Hurricanes are an ever-present threat, or as some would say a nuisance, in the place FMU calls home. Large or small, no matter the size, hurricanes are a part of life this time of year in South Carolina. Hurricanes for long-time local South Carolinians are more of an annual expectation like Christmas or Thanksgiving. It may not always be the same but it will always be there. Those who haven’t lived long in South Carolina often seem to view hurricanes as either huge survivable events or nothing more than something that pops up on the news from time to time. No matter how long you’ve lived in this area of the South, as soon as you start college, hurricanes begin to mean something totally different than they did before.
Hurricanes have a certain effect on college students as opposed to the average Joe who has to worry about all the bread, milk and eggs being gone from Walmart for a week or two. When a hurricane hits, it affects students in a number of ways, depending on their professors and course load. Hurricanes are a terrible tragedy that is, unfortunately, a fairly regular occurrence in this area; but for some students, there is at least a very small silver lining.
On one hand, hurricanes cause enormous amounts of damage in whatever path they take. On the other hand, they often are not as troublesome as projected for the FMU community. Hurricanes being less of a threat than anticipated is the silver lining for students across the board. No one would ever wish or hope for a hurricane, not even on their worst days. The only hope is that with the hurricane comes the consolation prize of a few days of rest from the hustle and bustle of classes.
A break from classes is a godsend when the weeks all start to run together and there just aren’t enough hours in the day. The silver lining of having a day or two to catch up on that reading assignment that you have not had the chance to finish. A day off of classes just to catch up on chores or even sleep is something some students count on during the fall semester. A few days break and a little more time to spend on assignments and responsibilities has its own obvious rewards, but having days off seems to come with its own hidden drawbacks.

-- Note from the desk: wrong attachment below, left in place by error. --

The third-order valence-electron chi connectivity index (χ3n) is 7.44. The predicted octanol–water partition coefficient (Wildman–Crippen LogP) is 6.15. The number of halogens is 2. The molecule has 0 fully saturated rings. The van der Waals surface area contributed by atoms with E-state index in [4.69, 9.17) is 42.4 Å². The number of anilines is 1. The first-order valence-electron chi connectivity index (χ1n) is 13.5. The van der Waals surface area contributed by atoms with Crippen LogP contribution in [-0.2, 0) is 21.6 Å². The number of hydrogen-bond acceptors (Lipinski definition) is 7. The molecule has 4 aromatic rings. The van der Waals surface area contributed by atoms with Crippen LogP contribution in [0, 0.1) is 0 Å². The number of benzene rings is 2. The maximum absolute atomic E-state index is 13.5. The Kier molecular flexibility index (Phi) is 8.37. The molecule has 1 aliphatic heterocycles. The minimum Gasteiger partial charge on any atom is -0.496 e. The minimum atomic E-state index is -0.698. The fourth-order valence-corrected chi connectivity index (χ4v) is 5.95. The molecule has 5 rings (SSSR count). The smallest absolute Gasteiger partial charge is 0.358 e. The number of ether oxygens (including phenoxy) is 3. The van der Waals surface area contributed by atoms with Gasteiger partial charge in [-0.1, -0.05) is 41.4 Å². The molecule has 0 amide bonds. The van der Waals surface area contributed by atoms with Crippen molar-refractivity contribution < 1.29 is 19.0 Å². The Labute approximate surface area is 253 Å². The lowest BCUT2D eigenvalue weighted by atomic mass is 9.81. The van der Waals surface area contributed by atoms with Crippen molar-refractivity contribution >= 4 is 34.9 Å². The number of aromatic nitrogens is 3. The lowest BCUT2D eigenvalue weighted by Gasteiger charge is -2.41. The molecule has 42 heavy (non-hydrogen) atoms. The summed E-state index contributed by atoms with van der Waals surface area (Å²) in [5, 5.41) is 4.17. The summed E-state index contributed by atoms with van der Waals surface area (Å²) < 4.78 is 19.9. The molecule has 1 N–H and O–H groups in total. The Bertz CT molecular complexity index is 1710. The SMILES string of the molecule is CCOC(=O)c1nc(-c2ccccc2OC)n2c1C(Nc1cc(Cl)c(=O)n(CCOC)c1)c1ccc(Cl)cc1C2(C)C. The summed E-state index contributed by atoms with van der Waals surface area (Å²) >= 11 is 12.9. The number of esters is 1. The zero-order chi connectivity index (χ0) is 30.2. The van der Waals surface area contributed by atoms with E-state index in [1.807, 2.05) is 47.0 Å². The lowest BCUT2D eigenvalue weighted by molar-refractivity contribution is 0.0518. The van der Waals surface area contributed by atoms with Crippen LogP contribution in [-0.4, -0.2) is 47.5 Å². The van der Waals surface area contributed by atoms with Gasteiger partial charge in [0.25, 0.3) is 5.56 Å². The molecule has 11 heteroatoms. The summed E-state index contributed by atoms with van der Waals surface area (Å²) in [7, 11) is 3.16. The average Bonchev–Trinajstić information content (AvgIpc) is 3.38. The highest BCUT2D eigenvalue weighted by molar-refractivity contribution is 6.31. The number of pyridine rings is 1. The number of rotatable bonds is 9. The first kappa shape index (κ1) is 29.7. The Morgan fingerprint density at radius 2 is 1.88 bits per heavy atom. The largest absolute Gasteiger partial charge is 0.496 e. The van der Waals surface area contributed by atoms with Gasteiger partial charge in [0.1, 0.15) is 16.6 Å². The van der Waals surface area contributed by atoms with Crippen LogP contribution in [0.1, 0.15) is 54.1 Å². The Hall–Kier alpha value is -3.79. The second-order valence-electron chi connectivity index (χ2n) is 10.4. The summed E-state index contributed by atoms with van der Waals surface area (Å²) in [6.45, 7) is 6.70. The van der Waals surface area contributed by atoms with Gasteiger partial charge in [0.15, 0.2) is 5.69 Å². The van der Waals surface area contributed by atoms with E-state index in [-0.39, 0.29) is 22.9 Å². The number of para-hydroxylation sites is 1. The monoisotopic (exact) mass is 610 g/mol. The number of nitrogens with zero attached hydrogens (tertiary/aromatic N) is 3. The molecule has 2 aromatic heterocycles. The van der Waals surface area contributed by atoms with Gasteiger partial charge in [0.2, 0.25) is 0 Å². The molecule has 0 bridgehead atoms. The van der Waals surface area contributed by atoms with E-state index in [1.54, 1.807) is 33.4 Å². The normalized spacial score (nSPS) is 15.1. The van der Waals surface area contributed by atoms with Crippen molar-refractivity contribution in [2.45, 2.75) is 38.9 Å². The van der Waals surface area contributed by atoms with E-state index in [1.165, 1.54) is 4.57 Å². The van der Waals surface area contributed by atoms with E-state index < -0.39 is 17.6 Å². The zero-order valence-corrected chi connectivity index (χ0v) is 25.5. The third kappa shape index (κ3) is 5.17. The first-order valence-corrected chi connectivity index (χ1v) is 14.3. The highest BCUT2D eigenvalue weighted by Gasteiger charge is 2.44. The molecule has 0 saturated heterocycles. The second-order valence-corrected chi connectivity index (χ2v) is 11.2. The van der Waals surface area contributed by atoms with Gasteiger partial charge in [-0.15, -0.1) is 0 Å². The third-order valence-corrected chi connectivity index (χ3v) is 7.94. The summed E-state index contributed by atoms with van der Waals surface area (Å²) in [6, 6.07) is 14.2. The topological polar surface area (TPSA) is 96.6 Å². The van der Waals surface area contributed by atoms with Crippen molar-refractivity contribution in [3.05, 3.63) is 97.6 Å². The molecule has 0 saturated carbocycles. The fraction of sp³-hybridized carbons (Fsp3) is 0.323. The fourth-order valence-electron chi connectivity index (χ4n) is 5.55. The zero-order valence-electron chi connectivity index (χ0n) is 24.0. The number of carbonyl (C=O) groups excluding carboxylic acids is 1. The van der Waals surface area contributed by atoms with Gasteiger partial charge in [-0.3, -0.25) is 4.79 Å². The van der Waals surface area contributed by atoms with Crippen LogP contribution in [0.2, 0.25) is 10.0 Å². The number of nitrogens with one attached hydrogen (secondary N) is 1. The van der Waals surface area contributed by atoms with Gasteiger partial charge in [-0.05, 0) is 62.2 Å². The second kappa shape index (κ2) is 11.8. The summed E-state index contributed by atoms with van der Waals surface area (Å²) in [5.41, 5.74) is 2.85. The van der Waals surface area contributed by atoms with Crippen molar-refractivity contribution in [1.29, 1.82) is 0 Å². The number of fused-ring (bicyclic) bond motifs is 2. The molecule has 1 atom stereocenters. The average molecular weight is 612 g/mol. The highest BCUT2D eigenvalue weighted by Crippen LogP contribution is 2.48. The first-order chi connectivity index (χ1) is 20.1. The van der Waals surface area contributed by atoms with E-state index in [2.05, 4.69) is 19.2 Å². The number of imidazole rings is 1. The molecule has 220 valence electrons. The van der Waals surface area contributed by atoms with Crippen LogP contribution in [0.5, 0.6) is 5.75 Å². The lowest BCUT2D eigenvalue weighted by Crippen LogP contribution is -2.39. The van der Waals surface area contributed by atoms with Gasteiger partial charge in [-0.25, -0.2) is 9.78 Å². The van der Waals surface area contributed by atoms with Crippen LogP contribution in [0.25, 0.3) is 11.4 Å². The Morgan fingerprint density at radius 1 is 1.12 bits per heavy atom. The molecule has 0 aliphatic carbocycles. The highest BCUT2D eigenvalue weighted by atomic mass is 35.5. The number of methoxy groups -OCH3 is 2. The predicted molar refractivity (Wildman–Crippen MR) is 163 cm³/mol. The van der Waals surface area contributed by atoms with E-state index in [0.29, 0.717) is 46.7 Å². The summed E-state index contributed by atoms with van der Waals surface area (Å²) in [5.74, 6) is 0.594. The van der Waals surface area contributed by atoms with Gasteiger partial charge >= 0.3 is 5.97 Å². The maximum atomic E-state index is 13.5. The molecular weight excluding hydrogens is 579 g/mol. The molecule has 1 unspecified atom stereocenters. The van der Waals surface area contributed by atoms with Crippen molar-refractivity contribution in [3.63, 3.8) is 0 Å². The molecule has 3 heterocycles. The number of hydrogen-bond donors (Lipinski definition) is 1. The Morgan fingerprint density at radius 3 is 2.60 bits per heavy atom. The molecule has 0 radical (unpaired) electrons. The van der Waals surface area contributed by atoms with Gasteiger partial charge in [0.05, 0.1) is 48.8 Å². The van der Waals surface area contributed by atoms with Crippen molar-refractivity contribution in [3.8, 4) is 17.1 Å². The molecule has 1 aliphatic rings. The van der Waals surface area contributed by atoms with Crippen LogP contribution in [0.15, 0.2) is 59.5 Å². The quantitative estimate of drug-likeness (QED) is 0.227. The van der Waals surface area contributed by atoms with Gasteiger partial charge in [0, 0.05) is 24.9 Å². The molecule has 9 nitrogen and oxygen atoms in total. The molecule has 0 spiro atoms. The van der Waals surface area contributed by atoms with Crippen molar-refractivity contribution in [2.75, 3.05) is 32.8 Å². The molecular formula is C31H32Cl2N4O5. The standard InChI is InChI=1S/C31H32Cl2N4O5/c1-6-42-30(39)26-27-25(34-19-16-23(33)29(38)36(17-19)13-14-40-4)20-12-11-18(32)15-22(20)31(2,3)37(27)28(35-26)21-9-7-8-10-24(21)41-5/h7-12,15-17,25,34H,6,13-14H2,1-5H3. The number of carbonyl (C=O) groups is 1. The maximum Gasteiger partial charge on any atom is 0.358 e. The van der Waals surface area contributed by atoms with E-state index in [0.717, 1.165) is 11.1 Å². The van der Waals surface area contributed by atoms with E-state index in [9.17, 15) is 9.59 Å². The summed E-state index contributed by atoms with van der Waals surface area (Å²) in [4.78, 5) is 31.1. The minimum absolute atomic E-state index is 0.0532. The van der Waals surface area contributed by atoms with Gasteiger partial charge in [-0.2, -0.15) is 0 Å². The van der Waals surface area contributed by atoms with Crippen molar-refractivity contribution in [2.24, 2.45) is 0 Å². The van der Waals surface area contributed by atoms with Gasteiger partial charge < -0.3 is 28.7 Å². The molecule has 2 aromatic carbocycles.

Students who count on having a few days off are in danger of falling behind or turning in projects late because they thought they would have more time. Anticipating a safety net without one actually being there to catch you can leave you landing right on your butt in the worst way. Having time off from classes is dangerous, no matter the reason, because the temptation to take too many naps with a gross lack of any actual schoolwork getting completed is too strong. Unforeseen breaks of any type never seem to be as kind to professors as they are to students. Sure, professors may get a few days of not having to get up early each morning for a change, but at the same time they are also handed the task of having to pack a delicately balanced syllabus into a smaller time frame, which never fails to be stressful.
In short, always look for the silver lining in any and all situations, even when it doesn’t seem like it is there; and always take full advantage of any opportunity to do your best. In the hardest of storms, just keep your eyes open and you’ll see that there is a silver lining ready to give you a chance. All you have to do is be willing to give it a shot.